DETECTION, CONTROL AND AREA-WIDE MANAGEMENT OF FRUIT FLIES
Location: Tropical Crop and Commodity Protection Research
Title: BEHAVIORAL RESPONSE OF FEMALE MELON FLY, BACTROCERA CUCURBITAE (DIPTERA: TEPHRITIDAE), TO HOST-ASSOCIATED VISUAL AND OLFACTORY STIMULI.
| Pinero, Jaime - INST. OF PLANT SCI AEETH |
| Jacome, Isabel - INST. OF PLANT SCI AEETH |
| Prokopy, Ronald - UNIV OF MASSACHUSSETTS |
Submitted to: Entomologia Experimentalis et Applicata
Publication Type: Peer Reviewed Journal
Publication Acceptance Date: August 16, 2006
Publication Date: December 1, 2006
Citation: Pinero, J.C., Jacome, I., Vargas, R.I., Prokopy, R.J. 2006. Behavioral response of female melon fly, Bactrocera cucurbitae to host-associated visual and olfactory stimuli. Entomologia Experimentalis et Applicata. 121:261-269.
Interpretive Summary: Melon fly is a serious pest of melon crops in the Hawaiian Islands. Some species of fruit flies have been controlled by attracting them to fruit mimics containing toxicants. In these studies we looked at melon fly attraction to fruit mimics of various shapes and colors. We found that female flies were particularly attracted to objects of spherical shape, colored either yellow or white followed by orange. We also evaluated attraction to several host fruit odors. The odor of cucumber was found to be the most attractive odor when compared to zucchini, papaya, tomato, or the wild gourd coccinea. A combination of both visual (i.e., yellow spheres) and olfactory (i.e., cucumber odor) cues gave the highest response of females compared to each stimulus offered alone. We discuss our results in relation to the potential implementation of improved monitoring and/or attract-and-kill strategies for melon flies in Hawaii.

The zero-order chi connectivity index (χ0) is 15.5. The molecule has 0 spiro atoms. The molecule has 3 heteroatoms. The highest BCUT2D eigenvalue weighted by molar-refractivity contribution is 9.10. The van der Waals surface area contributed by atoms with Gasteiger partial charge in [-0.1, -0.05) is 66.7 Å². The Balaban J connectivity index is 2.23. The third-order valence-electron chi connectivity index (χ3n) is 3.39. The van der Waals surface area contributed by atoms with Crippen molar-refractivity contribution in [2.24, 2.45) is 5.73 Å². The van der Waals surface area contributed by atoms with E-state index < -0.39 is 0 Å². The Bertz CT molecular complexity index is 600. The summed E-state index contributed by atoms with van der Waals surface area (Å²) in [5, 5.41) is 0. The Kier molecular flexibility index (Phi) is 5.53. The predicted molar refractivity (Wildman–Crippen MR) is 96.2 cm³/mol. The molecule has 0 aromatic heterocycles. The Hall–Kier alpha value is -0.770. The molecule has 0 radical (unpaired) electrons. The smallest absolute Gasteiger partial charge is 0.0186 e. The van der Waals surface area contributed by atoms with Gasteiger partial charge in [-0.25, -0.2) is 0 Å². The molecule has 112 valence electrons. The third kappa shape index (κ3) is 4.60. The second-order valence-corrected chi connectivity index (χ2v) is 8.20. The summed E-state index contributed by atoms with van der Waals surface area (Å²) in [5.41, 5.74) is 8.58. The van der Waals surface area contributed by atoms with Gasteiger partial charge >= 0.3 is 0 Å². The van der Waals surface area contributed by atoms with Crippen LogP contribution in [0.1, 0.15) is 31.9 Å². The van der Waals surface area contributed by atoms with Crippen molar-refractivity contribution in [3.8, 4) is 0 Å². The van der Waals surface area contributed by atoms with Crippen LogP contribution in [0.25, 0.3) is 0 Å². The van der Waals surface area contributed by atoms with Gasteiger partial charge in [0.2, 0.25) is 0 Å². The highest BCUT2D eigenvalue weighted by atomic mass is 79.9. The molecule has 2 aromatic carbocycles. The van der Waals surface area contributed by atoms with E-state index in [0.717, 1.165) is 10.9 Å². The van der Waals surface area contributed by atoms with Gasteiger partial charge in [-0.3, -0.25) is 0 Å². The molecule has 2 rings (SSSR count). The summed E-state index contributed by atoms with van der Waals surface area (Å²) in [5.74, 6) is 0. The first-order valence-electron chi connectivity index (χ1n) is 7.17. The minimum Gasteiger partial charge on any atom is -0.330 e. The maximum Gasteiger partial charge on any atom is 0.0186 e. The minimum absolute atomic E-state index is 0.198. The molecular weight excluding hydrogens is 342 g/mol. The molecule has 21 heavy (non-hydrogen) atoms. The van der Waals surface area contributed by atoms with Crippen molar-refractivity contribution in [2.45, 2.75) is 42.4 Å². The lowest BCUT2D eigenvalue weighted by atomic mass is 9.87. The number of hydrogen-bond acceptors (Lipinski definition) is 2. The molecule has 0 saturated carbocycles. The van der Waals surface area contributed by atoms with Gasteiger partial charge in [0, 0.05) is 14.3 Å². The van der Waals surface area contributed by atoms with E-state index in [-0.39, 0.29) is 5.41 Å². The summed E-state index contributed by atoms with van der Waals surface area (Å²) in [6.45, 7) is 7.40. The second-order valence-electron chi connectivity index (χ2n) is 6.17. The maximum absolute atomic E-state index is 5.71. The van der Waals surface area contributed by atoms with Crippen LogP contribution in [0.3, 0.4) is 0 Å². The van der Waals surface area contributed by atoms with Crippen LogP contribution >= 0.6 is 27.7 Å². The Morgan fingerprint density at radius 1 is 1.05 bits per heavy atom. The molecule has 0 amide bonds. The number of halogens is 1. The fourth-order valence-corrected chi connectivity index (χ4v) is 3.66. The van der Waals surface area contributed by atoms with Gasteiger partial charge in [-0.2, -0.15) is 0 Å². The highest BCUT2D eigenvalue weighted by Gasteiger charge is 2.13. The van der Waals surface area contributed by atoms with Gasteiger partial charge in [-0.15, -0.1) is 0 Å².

In a series of studies conducted in Hawaii under semi-natural conditions, we determined the behavioral response of sexually mature, host-seeking melon fly (Bactrocera cucurbitae (Coquillett)) females to different types of visual and chemical host-associated stimuli with the main aim of developing a monitoring device for females. Experiments were conducted both at the ground level and at the tree-canopy level so as to take into account the foraging behavior of adult melon flies. Among fruit mimics of either spherical or cylindrical shapes and coated with one of eight different artificial pigments, females were particularly attracted to objects of spherical shape, colored either yellow or white followed by orange; these three pigments offered the highest reflectance values. Among four different types of host plant odor evaluated, cucumber was the most attractive for females when compared with other cultivated hosts (zucchini, papaya, or tomato) or compared with one of its major wild hosts in Hawaii, ivy gourd (Coccinia grandis (L.) Voigt). A combination of both visual (i.e., yellow spheres) and olfactory (i.e., cucumber odor) stimuli elicited the highest response of females compared to each stimulus offered alone. We discuss our results in relation to the potential implementation of improved monitoring and/or attract-and-kill strategies for melon flies in Hawaii.